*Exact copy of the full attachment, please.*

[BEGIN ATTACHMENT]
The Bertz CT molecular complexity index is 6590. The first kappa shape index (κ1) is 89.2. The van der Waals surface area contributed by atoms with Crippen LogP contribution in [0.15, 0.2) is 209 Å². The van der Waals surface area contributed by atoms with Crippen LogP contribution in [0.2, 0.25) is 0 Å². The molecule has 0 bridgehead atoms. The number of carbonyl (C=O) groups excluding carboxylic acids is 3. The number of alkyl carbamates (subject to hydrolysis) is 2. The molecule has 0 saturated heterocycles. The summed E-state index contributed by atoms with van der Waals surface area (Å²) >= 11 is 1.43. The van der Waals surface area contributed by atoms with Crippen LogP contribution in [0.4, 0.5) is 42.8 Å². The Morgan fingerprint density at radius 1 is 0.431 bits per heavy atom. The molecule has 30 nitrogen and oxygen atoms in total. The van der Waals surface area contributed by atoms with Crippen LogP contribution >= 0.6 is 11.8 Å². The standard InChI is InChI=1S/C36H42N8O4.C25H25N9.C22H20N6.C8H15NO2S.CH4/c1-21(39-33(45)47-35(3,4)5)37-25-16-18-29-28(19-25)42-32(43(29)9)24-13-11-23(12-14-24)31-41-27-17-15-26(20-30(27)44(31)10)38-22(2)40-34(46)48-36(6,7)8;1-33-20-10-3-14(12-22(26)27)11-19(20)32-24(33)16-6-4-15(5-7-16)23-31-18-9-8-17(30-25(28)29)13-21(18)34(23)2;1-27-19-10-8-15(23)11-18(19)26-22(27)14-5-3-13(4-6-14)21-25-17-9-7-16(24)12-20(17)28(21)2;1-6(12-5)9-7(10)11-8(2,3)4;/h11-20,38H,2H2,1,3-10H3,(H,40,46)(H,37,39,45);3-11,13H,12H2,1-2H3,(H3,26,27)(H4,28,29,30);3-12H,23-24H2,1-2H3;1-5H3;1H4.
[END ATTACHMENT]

The Bertz CT molecular complexity index is 6590. The first kappa shape index (κ1) is 89.2. The van der Waals surface area contributed by atoms with Crippen LogP contribution in [0.15, 0.2) is 209 Å². The van der Waals surface area contributed by atoms with Crippen LogP contribution in [0.2, 0.25) is 0 Å². The molecule has 0 bridgehead atoms. The number of carbonyl (C=O) groups excluding carboxylic acids is 3. The number of alkyl carbamates (subject to hydrolysis) is 2. The molecule has 0 saturated heterocycles. The summed E-state index contributed by atoms with van der Waals surface area (Å²) >= 11 is 1.43. The van der Waals surface area contributed by atoms with Crippen LogP contribution in [0.4, 0.5) is 42.8 Å². The Morgan fingerprint density at radius 1 is 0.431 bits per heavy atom. The molecule has 30 nitrogen and oxygen atoms in total. The van der Waals surface area contributed by atoms with Crippen LogP contribution >= 0.6 is 11.8 Å². The standard InChI is InChI=1S/C36H42N8O4.C25H25N9.C22H20N6.C8H15NO2S.CH4/c1-21(39-33(45)47-35(3,4)5)37-25-16-18-29-28(19-25)42-32(43(29)9)24-13-11-23(12-14-24)31-41-27-17-15-26(20-30(27)44(31)10)38-22(2)40-34(46)48-36(6,7)8;1-33-20-10-3-14(12-22(26)27)11-19(20)32-24(33)16-6-4-15(5-7-16)23-31-18-9-8-17(30-25(28)29)13-21(18)34(23)2;1-27-19-10-8-15(23)11-18(19)26-22(27)14-5-3-13(4-6-14)21-25-17-9-7-16(24)12-20(17)28(21)2;1-6(12-5)9-7(10)11-8(2,3)4;/h11-20,38H,2H2,1,3-10H3,(H,40,46)(H,37,39,45);3-11,13H,12H2,1-2H3,(H3,26,27)(H4,28,29,30);3-12H,23-24H2,1-2H3;1-5H3;1H4.